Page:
I believe I will take the liberty to tell you of another circumstance that will be as marvelous as anything can be. This is an incident in the life of Oliver Cowdery, but he did not take the liberty of telling such things in meeting as I take. I tell these things to you, and I have a motive for doing so. I want to carry them to the ears of my brethren and sisters, and to the children also, that they may grow to an understanding of some things that seem to be entirely hidden from the human family. Oliver Cowdery went with the Prophet Joseph when he deposited these plates. Joseph did not translate all of the plates; there was a portion of them sealed, which you can learn from the Book of Doctrine and Covenants. When Joseph got the plates, the angel instructed him to carry them back to the hill Cumorah, which he did. Oliver says that when Joseph and Oliver went there, the hill opened, and they walked into a cave, in which there was a large and spacious room. He says he did not think, at the time, whether they had the light of the sun or artificial light; but that it was just as light as day. They laid the plates on a table; it was a large table that stood in the room. Under this table there was a pile of plates as much as two feet high, and there were altogether in this room more plates than probably many wagon loads; they were piled up in the corners and along the walls. The first time they went there the sword of Laban hung upon the wall; but when they went again it had been taken down and laid upon the table across the gold plates; it was unsheathed, and on it was written these words: "This sword will never be sheathed again until the kingdoms of this world become the kingdom of our God and his Christ." [46]

The geologic unlikelihood of a cave existing within the drumlin in New York called "Hill Cumorah" suggests that the experience related by the various witnesses was most likely a vision

There are at least ten second hand accounts describing the story of the cave in Cumorah, however, Joseph Smith himself did not record the incident. [47] As mentioned previously, the Hill Cumorah located in New York state is a drumlin: this means it is a pile of gravel scraped together by an ancient glacier. The geologic unlikelihood of a cave existing within the hill such as the one described suggests that the experience related by the various witnesses was most likely a vision, or a divine transportation to another locale (as with Nephi's experience in 1 Nephi 11:1). John Tvedtnes supports this view:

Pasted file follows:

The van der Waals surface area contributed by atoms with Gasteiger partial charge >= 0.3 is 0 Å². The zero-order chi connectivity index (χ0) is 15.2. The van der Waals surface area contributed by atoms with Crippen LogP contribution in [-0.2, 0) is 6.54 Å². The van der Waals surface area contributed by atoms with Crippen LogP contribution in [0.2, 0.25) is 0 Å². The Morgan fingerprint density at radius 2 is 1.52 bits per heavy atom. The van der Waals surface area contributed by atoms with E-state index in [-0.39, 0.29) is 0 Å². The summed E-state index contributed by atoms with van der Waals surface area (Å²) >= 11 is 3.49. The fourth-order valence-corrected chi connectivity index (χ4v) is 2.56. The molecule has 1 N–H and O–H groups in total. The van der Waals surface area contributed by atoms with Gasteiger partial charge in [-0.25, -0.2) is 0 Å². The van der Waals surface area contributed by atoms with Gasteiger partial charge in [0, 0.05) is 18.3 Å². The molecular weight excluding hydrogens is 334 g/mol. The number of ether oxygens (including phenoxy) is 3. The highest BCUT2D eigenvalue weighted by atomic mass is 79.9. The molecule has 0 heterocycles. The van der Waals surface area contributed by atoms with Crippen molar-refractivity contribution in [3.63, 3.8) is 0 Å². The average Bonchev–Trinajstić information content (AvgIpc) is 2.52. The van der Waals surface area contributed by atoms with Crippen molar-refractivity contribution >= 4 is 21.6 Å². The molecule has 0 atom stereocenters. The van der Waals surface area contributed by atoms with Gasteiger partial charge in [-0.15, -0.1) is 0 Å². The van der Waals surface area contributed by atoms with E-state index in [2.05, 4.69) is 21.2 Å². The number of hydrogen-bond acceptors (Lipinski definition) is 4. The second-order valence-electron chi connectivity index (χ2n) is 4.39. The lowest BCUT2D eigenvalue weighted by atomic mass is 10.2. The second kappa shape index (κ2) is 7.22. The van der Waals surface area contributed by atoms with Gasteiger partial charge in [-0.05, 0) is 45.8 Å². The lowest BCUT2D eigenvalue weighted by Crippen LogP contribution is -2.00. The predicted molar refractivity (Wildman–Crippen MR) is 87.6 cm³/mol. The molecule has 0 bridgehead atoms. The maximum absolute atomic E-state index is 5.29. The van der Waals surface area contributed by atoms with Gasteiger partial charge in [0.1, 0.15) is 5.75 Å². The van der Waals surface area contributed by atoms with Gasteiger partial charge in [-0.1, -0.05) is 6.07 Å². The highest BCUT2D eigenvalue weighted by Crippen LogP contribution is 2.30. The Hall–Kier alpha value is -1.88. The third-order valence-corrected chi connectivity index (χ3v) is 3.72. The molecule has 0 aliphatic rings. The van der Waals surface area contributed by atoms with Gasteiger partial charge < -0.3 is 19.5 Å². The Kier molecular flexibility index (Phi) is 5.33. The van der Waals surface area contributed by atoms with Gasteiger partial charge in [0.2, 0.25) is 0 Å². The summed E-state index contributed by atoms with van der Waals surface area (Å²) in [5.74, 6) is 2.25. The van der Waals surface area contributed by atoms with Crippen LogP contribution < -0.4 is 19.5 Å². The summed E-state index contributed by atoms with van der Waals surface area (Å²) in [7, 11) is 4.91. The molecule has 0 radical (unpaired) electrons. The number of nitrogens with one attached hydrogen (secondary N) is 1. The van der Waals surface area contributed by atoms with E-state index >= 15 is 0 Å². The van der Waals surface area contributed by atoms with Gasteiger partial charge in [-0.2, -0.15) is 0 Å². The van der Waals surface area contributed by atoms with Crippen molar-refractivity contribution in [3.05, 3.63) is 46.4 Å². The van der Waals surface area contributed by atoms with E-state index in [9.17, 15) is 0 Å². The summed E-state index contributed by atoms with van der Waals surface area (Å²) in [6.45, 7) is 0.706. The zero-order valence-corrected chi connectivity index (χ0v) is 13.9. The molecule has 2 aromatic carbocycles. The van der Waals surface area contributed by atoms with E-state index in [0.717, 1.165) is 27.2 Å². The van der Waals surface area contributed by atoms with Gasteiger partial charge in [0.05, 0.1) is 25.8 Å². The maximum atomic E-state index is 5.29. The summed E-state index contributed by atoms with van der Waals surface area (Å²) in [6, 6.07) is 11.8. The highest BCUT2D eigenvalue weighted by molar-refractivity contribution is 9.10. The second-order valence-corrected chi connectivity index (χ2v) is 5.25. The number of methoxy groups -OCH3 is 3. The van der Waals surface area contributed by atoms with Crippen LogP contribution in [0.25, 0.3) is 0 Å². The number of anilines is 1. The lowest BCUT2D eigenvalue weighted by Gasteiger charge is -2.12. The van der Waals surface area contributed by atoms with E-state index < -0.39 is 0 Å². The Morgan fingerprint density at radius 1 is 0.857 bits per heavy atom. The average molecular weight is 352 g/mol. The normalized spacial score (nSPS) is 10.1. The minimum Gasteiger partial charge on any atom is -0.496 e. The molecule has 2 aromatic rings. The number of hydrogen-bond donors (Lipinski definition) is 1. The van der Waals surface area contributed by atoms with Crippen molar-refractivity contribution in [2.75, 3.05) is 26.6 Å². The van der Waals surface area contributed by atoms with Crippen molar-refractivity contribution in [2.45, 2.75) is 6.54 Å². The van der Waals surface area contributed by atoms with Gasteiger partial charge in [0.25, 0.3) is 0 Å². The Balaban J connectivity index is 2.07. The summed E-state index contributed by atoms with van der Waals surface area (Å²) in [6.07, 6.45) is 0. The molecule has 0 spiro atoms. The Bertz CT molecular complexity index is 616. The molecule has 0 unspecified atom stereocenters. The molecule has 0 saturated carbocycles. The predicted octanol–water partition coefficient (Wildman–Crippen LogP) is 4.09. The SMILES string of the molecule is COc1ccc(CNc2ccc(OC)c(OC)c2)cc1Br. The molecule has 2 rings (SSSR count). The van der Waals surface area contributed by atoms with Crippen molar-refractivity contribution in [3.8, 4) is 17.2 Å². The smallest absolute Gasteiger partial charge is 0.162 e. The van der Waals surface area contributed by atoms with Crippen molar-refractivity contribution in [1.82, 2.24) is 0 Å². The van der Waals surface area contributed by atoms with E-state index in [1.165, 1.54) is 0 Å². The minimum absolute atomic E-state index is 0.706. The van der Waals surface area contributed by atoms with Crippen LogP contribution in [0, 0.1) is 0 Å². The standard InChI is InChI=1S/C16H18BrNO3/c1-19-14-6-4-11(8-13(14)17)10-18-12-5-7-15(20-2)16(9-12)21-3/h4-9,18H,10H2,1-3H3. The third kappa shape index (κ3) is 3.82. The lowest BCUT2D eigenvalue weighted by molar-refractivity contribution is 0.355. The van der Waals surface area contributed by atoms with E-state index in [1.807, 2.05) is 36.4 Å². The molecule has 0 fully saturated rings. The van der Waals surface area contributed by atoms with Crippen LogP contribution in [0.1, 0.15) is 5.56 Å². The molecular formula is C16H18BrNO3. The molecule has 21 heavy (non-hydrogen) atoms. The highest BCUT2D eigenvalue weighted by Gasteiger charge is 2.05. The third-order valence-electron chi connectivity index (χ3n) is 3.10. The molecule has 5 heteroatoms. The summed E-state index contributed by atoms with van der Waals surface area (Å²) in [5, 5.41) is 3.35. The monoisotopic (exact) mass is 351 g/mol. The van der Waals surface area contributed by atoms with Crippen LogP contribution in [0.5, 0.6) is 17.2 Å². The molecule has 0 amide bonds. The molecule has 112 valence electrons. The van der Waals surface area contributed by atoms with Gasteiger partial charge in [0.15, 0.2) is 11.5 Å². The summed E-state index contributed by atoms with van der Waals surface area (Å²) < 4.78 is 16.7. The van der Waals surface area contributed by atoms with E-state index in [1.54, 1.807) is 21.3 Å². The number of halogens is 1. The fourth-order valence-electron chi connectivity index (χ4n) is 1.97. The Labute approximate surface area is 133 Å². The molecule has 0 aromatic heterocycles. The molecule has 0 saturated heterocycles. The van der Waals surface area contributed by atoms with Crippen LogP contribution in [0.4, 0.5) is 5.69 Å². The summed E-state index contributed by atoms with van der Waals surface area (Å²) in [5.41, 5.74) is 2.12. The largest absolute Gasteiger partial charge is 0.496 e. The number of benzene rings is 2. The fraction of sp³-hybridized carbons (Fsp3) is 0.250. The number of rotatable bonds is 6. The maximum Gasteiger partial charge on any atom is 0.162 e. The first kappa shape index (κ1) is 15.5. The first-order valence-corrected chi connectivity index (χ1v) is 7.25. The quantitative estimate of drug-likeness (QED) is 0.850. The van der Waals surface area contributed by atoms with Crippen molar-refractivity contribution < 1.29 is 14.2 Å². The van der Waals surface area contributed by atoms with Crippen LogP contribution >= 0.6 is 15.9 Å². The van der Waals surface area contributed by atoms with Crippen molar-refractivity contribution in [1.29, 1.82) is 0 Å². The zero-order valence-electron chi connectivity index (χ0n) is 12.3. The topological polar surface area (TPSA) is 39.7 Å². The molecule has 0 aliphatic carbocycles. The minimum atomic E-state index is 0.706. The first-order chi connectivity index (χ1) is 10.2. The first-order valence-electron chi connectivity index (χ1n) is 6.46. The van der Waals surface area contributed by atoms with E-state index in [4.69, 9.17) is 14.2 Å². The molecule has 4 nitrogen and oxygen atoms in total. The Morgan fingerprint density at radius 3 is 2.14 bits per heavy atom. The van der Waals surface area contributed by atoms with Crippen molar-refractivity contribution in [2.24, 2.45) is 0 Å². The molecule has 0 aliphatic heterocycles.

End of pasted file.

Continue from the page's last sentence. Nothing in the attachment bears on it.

The story of the cave full of plates inside the Hill Cumorah in New York is often given as evidence that it is, indeed, the hill where Mormon hid the plates. Yorgason quotes one version of the story from Brigham Young and alludes to six others collected by Paul T. Smith. Unfortunately, none of the accounts is firsthand. The New York Hill Cumorah is a moraine laid down anciently by a glacier in motion. It is comprised of gravel and earth. Geologically, it is impossible for the hill to have a cave, and all those who have gone in search of the cave have come back empty-handed. If, therefore, the story attributed to Oliver Cowdery (by others) is true, then the visits to the cave perhaps represent visions, perhaps of some far distant hill, not physical events.[48]

Given that the angel Moroni had retrieved the plates from Joseph several times previously, it is not unreasonable to assume that he was capable of transporting them to a different location than the hill in New York. As Tvedtnes asks, "If they could truly be moved about, why not from Mexico, for example?"[48]


Cameron J. Packer (2004): "Joseph Smith and others returned the plates to a cave in the Hill Cumorah after he finished translating them"